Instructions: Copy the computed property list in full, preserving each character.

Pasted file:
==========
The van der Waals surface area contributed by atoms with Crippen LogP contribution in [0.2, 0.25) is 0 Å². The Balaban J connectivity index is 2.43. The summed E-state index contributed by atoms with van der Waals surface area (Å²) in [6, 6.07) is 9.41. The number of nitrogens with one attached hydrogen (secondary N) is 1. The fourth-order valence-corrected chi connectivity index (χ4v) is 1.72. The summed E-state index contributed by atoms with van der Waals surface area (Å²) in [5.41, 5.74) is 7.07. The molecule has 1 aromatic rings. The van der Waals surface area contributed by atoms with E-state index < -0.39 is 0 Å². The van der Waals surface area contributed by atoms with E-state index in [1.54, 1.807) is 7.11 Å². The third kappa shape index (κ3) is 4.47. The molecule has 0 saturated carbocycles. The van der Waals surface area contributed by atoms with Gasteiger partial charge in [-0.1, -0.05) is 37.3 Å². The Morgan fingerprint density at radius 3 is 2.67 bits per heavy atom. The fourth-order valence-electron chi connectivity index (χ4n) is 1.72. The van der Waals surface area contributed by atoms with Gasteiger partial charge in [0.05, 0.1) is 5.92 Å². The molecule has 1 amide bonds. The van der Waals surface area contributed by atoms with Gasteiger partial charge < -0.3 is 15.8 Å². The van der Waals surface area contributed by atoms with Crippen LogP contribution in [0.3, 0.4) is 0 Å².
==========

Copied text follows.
The van der Waals surface area contributed by atoms with Crippen LogP contribution in [0.2, 0.25) is 0 Å². The Balaban J connectivity index is 2.43. The summed E-state index contributed by atoms with van der Waals surface area (Å²) in [6, 6.07) is 9.41. The number of nitrogens with one attached hydrogen (secondary N) is 1. The fourth-order valence-corrected chi connectivity index (χ4v) is 1.72. The summed E-state index contributed by atoms with van der Waals surface area (Å²) in [5.41, 5.74) is 7.07. The molecule has 1 aromatic rings. The van der Waals surface area contributed by atoms with E-state index < -0.39 is 0 Å². The van der Waals surface area contributed by atoms with E-state index in [1.54, 1.807) is 7.11 Å². The third kappa shape index (κ3) is 4.47. The molecule has 0 saturated carbocycles. The van der Waals surface area contributed by atoms with Gasteiger partial charge in [-0.1, -0.05) is 37.3 Å². The Morgan fingerprint density at radius 3 is 2.67 bits per heavy atom. The fourth-order valence-electron chi connectivity index (χ4n) is 1.72. The van der Waals surface area contributed by atoms with Gasteiger partial charge in [0.05, 0.1) is 5.92 Å². The molecule has 1 amide bonds. The van der Waals surface area contributed by atoms with Gasteiger partial charge < -0.3 is 15.8 Å². The van der Waals surface area contributed by atoms with Crippen LogP contribution in [0.3, 0.4) is 0 Å².